Have you had any epidural steroid injections? If so, this is not all that different.
The medial branch block is a temporary and diagnostic procedure, usually done to determine whether the facet joint is the cause of the patient's pain. It is often done prior to a procedure called a Radio-Frequency Lesioning or ablation.
Is your pain in the lumbar area? The procedure is pretty much the same for cervical areas too, but I'll describe what I am familiar with, which is lumbar.
The medial nerves are little nerves that come off each facet joint in the spine and carry signals out to the body. The nerve block is designed to temporarily interrupt the pain signals that are being carried out from a particular facet joint.
Do you know if you are having conscious sedation for the procedure?
The skin and deeper tissue will first be numbed. Then the joint will be injected with some medication that will cause the joint to become numb. You will be asked to keep a record of your pain and the times when you notice the numbness wearing off, if you have had relief from pain, when it returns, etc. But I am getting ahead of myself. You will be injected and that will be the end of the procedure. You will be asked to stay on the table for about 20 minutes, and then you will be asked to walk or do the usual movements that normally provoke your pain. You will be asked questions about your pain. If you have had conscious sedation, you will have to remain for a period of time until it is determined you are stable, and then you will be released.
You should have a driver with you to take you home.
You should continue to rest for the remainder of the day and should use ice if you are sore from the injection.
The doctor will give you directions pertaining to the notes you should make in your "pain journal," and how long he wants you to keep it.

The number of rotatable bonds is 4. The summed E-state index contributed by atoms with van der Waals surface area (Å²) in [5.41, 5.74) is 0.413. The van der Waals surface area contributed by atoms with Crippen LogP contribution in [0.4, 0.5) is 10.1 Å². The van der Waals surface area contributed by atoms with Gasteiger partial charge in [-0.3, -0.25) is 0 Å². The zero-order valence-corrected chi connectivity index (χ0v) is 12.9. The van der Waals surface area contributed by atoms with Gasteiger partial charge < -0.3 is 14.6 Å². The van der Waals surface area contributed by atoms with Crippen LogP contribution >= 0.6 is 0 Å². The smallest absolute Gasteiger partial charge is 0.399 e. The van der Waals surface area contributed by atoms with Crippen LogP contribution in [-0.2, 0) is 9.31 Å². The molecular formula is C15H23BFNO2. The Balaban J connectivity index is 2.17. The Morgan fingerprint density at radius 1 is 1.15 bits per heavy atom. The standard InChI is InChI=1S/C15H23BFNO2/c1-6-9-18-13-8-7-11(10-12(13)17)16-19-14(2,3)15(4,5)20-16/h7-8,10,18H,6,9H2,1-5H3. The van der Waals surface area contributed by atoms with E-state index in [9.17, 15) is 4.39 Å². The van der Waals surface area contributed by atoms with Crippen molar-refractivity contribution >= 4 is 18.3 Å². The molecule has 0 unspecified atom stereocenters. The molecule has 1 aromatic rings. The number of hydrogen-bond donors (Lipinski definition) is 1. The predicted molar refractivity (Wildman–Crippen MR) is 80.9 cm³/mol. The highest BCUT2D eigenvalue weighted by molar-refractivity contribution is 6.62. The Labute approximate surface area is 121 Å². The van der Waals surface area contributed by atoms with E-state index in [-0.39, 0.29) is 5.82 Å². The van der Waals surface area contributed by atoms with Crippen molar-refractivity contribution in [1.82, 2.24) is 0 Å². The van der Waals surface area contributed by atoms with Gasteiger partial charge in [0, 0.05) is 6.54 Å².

Just remember, the test is diagnostic in nature and is not meant to cause any sort of permanent pain relief.
Feel free to ask questions....I'm sure I skipped some details!
Thank You for your response! I have had a Epidural Steroid Injection(with no results and broke out in Hives). My issue's are Lumbar (Degen. Disc, Spinal Stenosis, Arthritis). My appt. for Wed. has been rescheduled as I have a cold! UGH Now have appts for 1/11 and 1/18. Very anxious...
Is the same doctor doing the injections for the medial branch block? In any case, be sure to mention the reaction you had with the ESI. I imagine you had the reaction to the steroid. Sometimes they put a bit of steroid in with the numbing agent...so be sure to mention you had an adverse reaction before they do the procedure!
Try not to worry. The procedure isn't too bad, and usually shouldn't take long. I hope it will reveal your pain generator.
[QUOTE=tetonteri66;4903513]Is the same doctor doing the injections for the medial branch block? In any case, be sure to mention the reaction you had with the ESI. I imagine you had the reaction to the steroid. Sometimes they put a bit of steroid in with the numbing agent...so be sure to mention you had an adverse reaction before they do the procedure!
Try not to worry. The procedure isn't too bad, and usually shouldn't take long. I hope it will reveal your pain generator.[/QUOTE]
Different Dr. and Hospital and he is aware of the adverse reation to the ESI, he said it could have been from the contrast dye. Why can't they do both sides the same day? And are you familiar with RFA/Rhizotomy?
Anything you can tell me about the Rhizotomy would be helpful! I hear it effects people differently! And if it does work , the length of time your pain free is also different for each person! Thank You for your responses, I really appreciate them.
Like any of these procedures, patients react differently and outcomes vary. I think most people get along quite well with the procedure. I have heard many people say that they were quite uncomfortable for awhile after the procedure--from several days to several weeks.
Many people get relief and it seems like for many, it lasts about six months.